USADA rules Armstrong will lose Tour de France titles, has lifetime ban
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Friday, August 24, 2012

USADA rules Armstrong will lose Tour de France titles, has lifetime ban

by Shane Stokes at 12:20 PM EST   comments
Categories: Pro Cycling, Doping
 
Agency makes its ruling official, UCI and WADA to respond

Lance ArmstrongPointing to Lance Armstrong’s decision not to contest the charges against him despite knowing the implications of that, the US Anti Doping Agency has officially announced severe sanctions against the Texan.

It has said that as a consequence of his decision to refuse the chance of going to arbitration – in other words, of ceasing his defence against those charges – that he had been given a ‘lifetime period of ineligibility and disqualification of all competitive results from August 1, 1998 through the present, as the result of his anti-doping rule violations stemming from his involvement in the United States Postal Service (USPS) Cycling Team Doping Conspiracy (USPS Conspiracy).’

USADA CEO Travis Tygart spoke about the sanctions yesterday with VeloNation, also saying that the evidence against the Texan and others will emerge over time; today’s announcement makes things official from USADA’s point of view.

Both the UCI and ASO said today that they were waiting for USADA to make its ruling prior to further comment.

“When given the opportunity to challenge the evidence against him, and with full knowledge of the consequences, Mr. Armstrong chose not to contest the fact that he engaged in doping violations from at least August 1, 1998 and participated in a conspiracy to cover up his actions,” said USADA. “As a result of Mr. Armstrong’s decision, USADA is required under the applicable rules, including the World Anti-Doping Code under which he is accountable, to disqualify his competitive results and suspend him from all future competition.

Armstrong claimed yesterday that the arbitration process was biased. “If I thought for one moment that by participating in USADA's process, I could confront these allegations in a fair setting and - once and for all - put these charges to rest, I would jump at the chance,” he said. “But I refuse to participate in a process that is so one-sided and unfair.”

Ruling on Armstrong’s unsuccessful federal appeal this week, Texas Judge Sam Sparks said that wile he had concerns about some aspects of how USADA had acted, that he believed the arbitration process to be fair and ‘sufficiently robust to satisfy the requirements of due process.”

He also pointed out that Armstrong could appeal any ruling to the Court of Arbitration for Sport and, after that, to the Swiss courts.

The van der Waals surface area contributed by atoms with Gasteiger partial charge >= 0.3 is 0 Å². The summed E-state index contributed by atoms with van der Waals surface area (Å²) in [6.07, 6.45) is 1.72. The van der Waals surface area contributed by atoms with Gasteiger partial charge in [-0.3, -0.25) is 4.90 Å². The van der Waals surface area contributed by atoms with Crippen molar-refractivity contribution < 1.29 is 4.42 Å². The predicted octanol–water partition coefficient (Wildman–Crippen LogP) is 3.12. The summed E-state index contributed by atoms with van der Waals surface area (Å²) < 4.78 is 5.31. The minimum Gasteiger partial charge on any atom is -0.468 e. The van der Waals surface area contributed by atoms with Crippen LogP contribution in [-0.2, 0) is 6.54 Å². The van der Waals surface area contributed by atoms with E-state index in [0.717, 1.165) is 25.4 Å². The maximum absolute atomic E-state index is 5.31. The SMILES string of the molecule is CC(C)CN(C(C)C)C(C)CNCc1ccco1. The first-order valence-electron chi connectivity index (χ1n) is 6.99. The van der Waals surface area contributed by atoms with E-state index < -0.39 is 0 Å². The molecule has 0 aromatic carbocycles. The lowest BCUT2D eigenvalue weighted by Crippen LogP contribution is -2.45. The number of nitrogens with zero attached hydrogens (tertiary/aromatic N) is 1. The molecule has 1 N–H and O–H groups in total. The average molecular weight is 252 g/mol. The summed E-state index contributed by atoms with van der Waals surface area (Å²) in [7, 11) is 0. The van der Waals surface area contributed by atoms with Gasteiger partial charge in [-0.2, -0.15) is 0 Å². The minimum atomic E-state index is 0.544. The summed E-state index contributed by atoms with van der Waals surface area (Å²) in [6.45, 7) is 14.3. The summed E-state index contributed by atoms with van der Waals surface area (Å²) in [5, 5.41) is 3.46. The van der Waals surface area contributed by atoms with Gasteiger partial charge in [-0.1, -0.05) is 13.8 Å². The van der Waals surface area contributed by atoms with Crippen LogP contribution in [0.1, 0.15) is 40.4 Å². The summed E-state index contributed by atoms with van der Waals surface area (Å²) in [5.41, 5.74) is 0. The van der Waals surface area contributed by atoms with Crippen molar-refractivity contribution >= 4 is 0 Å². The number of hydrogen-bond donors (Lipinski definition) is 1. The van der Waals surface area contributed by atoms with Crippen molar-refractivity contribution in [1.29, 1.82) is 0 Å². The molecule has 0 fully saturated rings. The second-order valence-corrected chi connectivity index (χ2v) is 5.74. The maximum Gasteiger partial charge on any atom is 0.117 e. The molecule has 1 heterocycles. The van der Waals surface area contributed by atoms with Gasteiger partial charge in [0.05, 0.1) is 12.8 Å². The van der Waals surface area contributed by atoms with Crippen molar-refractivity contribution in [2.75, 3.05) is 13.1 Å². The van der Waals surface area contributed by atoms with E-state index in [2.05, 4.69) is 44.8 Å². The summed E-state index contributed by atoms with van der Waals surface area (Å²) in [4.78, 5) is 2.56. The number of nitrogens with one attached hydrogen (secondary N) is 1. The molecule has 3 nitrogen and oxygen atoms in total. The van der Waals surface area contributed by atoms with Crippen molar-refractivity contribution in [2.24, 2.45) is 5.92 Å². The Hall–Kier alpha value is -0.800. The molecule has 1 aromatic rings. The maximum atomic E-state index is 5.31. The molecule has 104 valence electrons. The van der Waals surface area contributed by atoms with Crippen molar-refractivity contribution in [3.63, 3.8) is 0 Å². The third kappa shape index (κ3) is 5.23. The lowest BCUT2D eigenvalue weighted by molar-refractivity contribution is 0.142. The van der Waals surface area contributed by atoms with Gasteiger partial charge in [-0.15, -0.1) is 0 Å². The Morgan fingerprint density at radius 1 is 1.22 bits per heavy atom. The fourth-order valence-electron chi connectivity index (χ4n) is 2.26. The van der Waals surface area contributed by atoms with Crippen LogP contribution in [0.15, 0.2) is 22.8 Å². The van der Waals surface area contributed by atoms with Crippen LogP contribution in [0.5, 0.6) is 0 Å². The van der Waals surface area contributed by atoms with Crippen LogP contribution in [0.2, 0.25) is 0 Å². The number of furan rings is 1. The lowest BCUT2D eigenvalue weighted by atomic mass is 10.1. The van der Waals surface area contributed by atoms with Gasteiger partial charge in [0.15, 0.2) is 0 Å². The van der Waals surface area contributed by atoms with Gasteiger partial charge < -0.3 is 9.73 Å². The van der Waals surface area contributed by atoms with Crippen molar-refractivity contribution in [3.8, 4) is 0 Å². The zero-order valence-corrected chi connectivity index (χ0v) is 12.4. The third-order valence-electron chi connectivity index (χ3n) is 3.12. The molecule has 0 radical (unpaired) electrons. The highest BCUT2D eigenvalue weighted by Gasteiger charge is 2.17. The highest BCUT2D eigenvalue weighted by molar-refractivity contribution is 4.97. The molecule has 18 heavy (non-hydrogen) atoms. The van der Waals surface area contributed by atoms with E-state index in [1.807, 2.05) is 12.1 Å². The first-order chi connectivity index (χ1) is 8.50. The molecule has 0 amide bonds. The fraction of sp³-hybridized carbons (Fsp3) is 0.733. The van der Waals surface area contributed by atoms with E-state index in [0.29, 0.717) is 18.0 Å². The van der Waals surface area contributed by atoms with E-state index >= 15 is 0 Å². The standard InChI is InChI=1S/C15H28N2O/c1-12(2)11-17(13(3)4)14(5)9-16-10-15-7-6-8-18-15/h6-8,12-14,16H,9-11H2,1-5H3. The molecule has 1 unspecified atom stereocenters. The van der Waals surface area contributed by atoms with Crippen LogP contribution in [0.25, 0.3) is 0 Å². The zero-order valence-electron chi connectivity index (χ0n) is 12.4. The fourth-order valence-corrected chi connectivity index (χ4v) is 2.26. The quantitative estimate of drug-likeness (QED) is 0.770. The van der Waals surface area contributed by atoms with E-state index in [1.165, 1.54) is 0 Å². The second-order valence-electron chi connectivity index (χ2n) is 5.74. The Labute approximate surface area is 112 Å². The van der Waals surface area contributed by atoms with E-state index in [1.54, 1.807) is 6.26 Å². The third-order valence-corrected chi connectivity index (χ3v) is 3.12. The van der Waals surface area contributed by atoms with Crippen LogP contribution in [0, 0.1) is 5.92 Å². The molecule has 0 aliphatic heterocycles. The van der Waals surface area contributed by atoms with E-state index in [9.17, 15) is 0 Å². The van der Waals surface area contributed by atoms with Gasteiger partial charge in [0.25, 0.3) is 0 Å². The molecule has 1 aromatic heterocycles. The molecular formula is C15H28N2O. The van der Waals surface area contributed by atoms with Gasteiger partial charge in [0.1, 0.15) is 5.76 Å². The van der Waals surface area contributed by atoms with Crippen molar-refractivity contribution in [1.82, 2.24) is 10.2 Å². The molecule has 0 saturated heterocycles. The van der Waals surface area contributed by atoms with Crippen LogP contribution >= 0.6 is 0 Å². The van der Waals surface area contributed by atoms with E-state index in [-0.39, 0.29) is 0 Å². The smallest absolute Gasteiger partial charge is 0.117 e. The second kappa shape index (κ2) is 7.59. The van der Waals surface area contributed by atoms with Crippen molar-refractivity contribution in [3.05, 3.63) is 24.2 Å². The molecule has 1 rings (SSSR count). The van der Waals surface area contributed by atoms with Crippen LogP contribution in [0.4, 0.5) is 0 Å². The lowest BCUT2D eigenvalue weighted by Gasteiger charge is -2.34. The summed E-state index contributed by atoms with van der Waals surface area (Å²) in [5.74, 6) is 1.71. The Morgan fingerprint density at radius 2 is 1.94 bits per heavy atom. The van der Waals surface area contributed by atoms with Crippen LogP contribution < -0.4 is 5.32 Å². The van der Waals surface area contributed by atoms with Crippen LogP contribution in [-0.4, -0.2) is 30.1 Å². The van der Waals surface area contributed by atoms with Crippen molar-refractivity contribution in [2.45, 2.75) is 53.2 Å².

Tygart said that Armstrong’s claims that he had not seen the full dossier of evidence against him were not relevant because, in time, he would have been given that opportunity. USADA previously did not give that information because it said it was concerned about the possible intimidation of witnesses.

One of those believed set to give evidence is Armstrong’s former US Postal team-mate Tyler Hamilton. He alleged last year that Armstrong had confronted him in the Cache Cache restaurant in Aspen.

“As is every athlete’s right, if Mr. Armstrong would have contested the USADA charges, all of the evidence would have been presented in an open legal proceeding for him to challenge,” said Tygart today. “He chose not to do this knowing these sanctions would immediately be put into place.

“The evidence against Lance Armstrong arose from disclosures made to USADA by more than a dozen witnesses who agreed to testify and provide evidence about their first-hand experience and/or knowledge of the doping activity of those involved in the USPS Conspiracy as well as analytical data. As part of the investigation Mr. Armstrong was invited to meet with USADA and be truthful about his time on the USPS team but he refused.”


The full USADA statement is as follows:


Lance Armstrong Receives Lifetime Ban And Disqualification Of Competitive Results For Doping Violations Stemming From His Involvement In The United States Postal Service Pro-Cycling Team Doping Conspiracy

Colorado Springs, Colo. (August 24, 2012) – USADA announced today that Lance Armstrong has chosen not to move forward with the independent arbitration process and as a result has received a lifetime period of ineligibility and disqualification of all competitive results from August 1, 1998 through the present, as the result of his anti-doping rule violations stemming from his involvement in the United States Postal Service (USPS) Cycling Team Doping Conspiracy (USPS Conspiracy).

Following the dismissal of Mr. Armstrong’s lawsuit on Monday, August 20, 2012, by the federal court in Austin, Texas, Mr. Armstrong had until midnight on Thursday, August 23, to contest the evidence against him in a full evidentiary hearing with neutral arbitrators as provided by U.S. law. However, when given the opportunity to challenge the evidence against him, and with full knowledge of the consequences, Mr. Armstrong chose not to contest the fact that he engaged in doping violations from at least August 1, 1998 and participated in a conspiracy to cover up his actions. As a result of Mr. Armstrong’s decision, USADA is required under the applicable rules, including the World Anti-Doping Code under which he is accountable, to disqualify his competitive results and suspend him from all future competition.